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I do challenge the Christians I most differ with to distinguish their God from the worship of power, but I pray that I can myself resist the fear and anger that can close any of our hearts.
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When I see people across the world being exploited, I feel hopeless. I feel like the system is bigger than us. But I know that my God is a transcendent God. I know that he works through people, so I pray that he works through people to relieve each other’s suffering. Eventually, I am always filled with hope or awe. One of the two, because as Crystal Valentine said, “Don’t you know us black folk make a habit out of resurrection? Don’t you know that we have a habit of coming back and collecting what is ours? Some people call it magic. I call it God.”

A poem by Warsan Shire goes like this:

“later that night
I held an atlas in my lap
ran my fingers across the whole world
and whispered
where does it hurt?

it answered
everywhere,
everywhere,
everywhere.

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I wonder: at what point would the meaning of the words “Christian” and “God” be so distorted by the actions of some Christians that I could no longer use the word to describe myself?
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I know that Christians have been some of the main beneficiaries of the grinding inequalities and exclusions that drown so many people in spirit and then in body. That is why Nietzsche said, “God is dead and we killed him”. Much like Søren Kierkegaard did, I take this to mean that we killed the idea of God. For him, the God Christians serve always remains in contradiction with the will to power, with this contradiction yielding hypocrisy or irresponsible cowardice. I do challenge the Christians I most differ with to distinguish their God from the worship of power, but I pray that I can myself resist the fear and anger that can close any of our hearts.

I am not ready to abandon the word “God” like Nietzsche, but I wonder: at what point would the meaning of the words “Christian” and “God” be so distorted by the actions of some “Christians” that I could no longer use the word to describe myself?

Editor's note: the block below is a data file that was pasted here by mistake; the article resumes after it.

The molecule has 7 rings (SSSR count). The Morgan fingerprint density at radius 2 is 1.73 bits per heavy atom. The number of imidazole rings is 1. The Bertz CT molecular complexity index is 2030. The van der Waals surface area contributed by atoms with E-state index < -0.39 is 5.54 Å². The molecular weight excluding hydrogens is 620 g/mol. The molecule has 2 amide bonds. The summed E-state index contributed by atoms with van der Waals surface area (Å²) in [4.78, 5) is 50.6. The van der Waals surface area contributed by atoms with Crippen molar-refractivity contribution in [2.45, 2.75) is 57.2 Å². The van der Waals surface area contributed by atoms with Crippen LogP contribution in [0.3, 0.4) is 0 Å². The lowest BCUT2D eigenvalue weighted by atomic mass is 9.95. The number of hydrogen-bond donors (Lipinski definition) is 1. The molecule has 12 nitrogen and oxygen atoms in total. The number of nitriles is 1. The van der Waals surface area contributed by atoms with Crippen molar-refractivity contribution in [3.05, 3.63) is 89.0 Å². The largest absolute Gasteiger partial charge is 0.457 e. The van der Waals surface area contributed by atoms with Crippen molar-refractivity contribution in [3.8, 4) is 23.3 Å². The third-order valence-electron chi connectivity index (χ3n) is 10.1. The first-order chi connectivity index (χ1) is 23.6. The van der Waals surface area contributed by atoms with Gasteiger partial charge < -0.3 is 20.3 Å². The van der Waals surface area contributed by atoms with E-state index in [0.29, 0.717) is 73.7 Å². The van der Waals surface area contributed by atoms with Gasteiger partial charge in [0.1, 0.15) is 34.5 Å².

People reclaim words all the time. Can we reclaim the word “Christian” to have it’s rightful meaning? I know it’s not a simple feat, but as a Christian I believe that this task may work to revolutionize oppressive systems. Imagine if we let God to “manhandle us,” as the mystic Hafiz puts it. Imagine if God were to drag his people around the room, by their hair, ripping from their grip all those toys in the world, that distract them but bring them no real joy. Imagine what that would do. As a Christian, I believe it can be a foundation for universal human rights. But here I go again, like other people before me, wanting to spread my ideals because I believe I know what’s right for them. I can’t help but wonder though, is it possible for us inspire each other to change in a loving way? In a way that respects people’s freedom and their right to choose? In a Godly way?

We must seek again the will for change which can move mountains, and resurrect the spirit of the Living God in the hearts and minds and souls of those who call themselves “Christian.”

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Author Bio: Taylor Tate is “just a regula shmegula girl trying to dismantle our imperialist, white supremacist, capitalist patriarchy in the godliest way possible.” Taylor is a founder of Kiss The Sky, a website that translates famous texts and supreme court decisions into AAE, various regional dialects, and memes to make texts more accessible to people.